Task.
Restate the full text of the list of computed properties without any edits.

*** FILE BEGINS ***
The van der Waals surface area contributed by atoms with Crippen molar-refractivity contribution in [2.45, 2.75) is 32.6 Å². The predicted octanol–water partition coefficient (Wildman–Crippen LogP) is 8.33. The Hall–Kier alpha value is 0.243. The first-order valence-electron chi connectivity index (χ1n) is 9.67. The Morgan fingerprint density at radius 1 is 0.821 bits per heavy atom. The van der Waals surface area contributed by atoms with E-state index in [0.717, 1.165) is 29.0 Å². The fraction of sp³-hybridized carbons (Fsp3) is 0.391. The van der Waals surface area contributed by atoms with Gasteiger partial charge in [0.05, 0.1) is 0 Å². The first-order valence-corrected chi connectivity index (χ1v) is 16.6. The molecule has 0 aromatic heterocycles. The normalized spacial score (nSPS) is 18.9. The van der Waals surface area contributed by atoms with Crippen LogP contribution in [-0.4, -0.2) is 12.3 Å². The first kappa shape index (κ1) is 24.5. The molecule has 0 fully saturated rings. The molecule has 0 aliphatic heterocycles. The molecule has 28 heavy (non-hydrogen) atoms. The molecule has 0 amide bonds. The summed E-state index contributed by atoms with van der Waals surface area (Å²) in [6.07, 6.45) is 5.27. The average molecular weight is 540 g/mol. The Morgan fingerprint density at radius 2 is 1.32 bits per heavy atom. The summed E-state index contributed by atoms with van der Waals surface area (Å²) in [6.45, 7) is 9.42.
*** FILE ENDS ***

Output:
The van der Waals surface area contributed by atoms with Crippen molar-refractivity contribution in [2.45, 2.75) is 32.6 Å². The predicted octanol–water partition coefficient (Wildman–Crippen LogP) is 8.33. The Hall–Kier alpha value is 0.243. The first-order valence-electron chi connectivity index (χ1n) is 9.67. The Morgan fingerprint density at radius 1 is 0.821 bits per heavy atom. The van der Waals surface area contributed by atoms with E-state index in [0.717, 1.165) is 29.0 Å². The fraction of sp³-hybridized carbons (Fsp3) is 0.391. The van der Waals surface area contributed by atoms with Gasteiger partial charge in [0.05, 0.1) is 0 Å². The first-order valence-corrected chi connectivity index (χ1v) is 16.6. The molecule has 0 aromatic heterocycles. The normalized spacial score (nSPS) is 18.9. The van der Waals surface area contributed by atoms with Crippen LogP contribution in [-0.4, -0.2) is 12.3 Å². The first kappa shape index (κ1) is 24.5. The molecule has 0 fully saturated rings. The molecule has 0 aliphatic heterocycles. The molecule has 28 heavy (non-hydrogen) atoms. The molecule has 0 amide bonds. The summed E-state index contributed by atoms with van der Waals surface area (Å²) in [6.07, 6.45) is 5.27. The average molecular weight is 540 g/mol. The Morgan fingerprint density at radius 2 is 1.32 bits per heavy atom. The summed E-state index contributed by atoms with van der Waals surface area (Å²) in [6.45, 7) is 9.42.